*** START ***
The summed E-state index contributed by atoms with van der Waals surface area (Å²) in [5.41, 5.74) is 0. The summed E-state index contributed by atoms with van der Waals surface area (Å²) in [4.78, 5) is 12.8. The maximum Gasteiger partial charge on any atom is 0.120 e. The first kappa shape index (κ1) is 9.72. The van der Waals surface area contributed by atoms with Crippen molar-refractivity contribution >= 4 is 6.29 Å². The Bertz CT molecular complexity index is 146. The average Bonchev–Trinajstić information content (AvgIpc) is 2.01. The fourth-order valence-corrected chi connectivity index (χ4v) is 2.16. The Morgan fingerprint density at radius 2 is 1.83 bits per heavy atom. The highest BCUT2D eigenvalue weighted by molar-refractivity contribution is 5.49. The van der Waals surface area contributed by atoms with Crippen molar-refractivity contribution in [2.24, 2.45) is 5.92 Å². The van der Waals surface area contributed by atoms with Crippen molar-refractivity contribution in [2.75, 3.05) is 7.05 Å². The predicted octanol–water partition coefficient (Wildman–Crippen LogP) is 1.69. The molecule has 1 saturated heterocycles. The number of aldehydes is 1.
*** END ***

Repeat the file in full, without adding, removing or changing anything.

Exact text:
The summed E-state index contributed by atoms with van der Waals surface area (Å²) in [5.41, 5.74) is 0. The summed E-state index contributed by atoms with van der Waals surface area (Å²) in [4.78, 5) is 12.8. The maximum Gasteiger partial charge on any atom is 0.120 e. The first kappa shape index (κ1) is 9.72. The van der Waals surface area contributed by atoms with Crippen molar-refractivity contribution >= 4 is 6.29 Å². The Bertz CT molecular complexity index is 146. The average Bonchev–Trinajstić information content (AvgIpc) is 2.01. The fourth-order valence-corrected chi connectivity index (χ4v) is 2.16. The Morgan fingerprint density at radius 2 is 1.83 bits per heavy atom. The highest BCUT2D eigenvalue weighted by molar-refractivity contribution is 5.49. The van der Waals surface area contributed by atoms with Crippen molar-refractivity contribution in [2.24, 2.45) is 5.92 Å². The van der Waals surface area contributed by atoms with Crippen molar-refractivity contribution in [2.75, 3.05) is 7.05 Å². The predicted octanol–water partition coefficient (Wildman–Crippen LogP) is 1.69. The molecule has 1 saturated heterocycles. The number of aldehydes is 1.